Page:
I remind my clients often to contact us immediately any time there’s been a significant change in their lives, including, but not limited to: the death of a beneficiary or anyone else named in your will, a change in marital status, new children, a change in state residence, and, as we’ll discuss in more detail, a significant change in the value of your assets or a change in tax laws.
It’s no secret that the majority of Americans have been impacted by the current economic crisis. Investment values have sharply declined, leaving many (particularly those nearing retirement) unsure of what to do with their assets.
This financial uncertainty, coupled with the January 1, 2009 increase of the federal estate tax exemption from $2 million to $3.5 million, may be causing a shift in your estate plan.
How? Very often, estate plans can use formula clauses to fund a bypass (tax savings) trust with assets up to the maximum amount of the federal estate tax exemption ($3.5 million) with the “remainder” of the estate (often including IRAs and 401(k) accounts) passing to a surviving spouse.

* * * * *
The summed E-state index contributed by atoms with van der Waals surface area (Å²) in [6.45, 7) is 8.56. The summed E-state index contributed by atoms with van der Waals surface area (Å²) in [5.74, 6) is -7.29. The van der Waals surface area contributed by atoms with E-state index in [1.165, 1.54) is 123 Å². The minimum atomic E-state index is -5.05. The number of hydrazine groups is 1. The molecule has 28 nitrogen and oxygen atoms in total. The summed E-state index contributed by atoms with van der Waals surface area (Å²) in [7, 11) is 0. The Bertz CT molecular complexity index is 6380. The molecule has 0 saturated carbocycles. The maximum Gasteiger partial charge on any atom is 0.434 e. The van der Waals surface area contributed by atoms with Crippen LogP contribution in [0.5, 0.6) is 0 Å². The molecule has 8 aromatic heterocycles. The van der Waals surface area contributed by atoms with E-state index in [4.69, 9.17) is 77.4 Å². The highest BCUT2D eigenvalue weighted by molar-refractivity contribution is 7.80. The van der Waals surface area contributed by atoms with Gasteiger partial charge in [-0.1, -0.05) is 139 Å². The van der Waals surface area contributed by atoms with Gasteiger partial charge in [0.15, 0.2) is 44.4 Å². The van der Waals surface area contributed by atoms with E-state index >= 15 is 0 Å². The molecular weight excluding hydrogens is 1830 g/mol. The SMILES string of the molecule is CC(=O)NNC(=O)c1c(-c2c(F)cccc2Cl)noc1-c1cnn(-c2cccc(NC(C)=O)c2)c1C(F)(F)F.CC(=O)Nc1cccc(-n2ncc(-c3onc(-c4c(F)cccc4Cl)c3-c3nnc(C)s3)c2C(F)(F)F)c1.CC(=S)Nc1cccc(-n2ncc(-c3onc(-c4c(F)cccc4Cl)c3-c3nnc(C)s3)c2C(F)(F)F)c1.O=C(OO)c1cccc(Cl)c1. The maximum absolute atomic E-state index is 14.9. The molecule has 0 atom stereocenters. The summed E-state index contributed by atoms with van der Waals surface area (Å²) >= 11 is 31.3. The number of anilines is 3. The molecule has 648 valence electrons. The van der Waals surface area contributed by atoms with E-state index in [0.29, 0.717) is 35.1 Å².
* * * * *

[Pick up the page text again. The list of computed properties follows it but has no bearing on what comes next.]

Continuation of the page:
For example, a client may wish for a set percentage of assets to pass outright to a surviving spouse. But, lower asset values and the higher estate tax exemption may result in an inadequate amount.
Another area for concern is with charitable gifts or distributions to children, grandchildren or other relatives on the death of the first spouse. With fewer assets to go around, one might be concerned about making such allocations out of concern that there won’t be enough left to a surviving spouse.
The bottom line? Not all estate plans are created equal and they certainly can require updating. After all, an outdated or inadequate plan is often worse than no plan at all.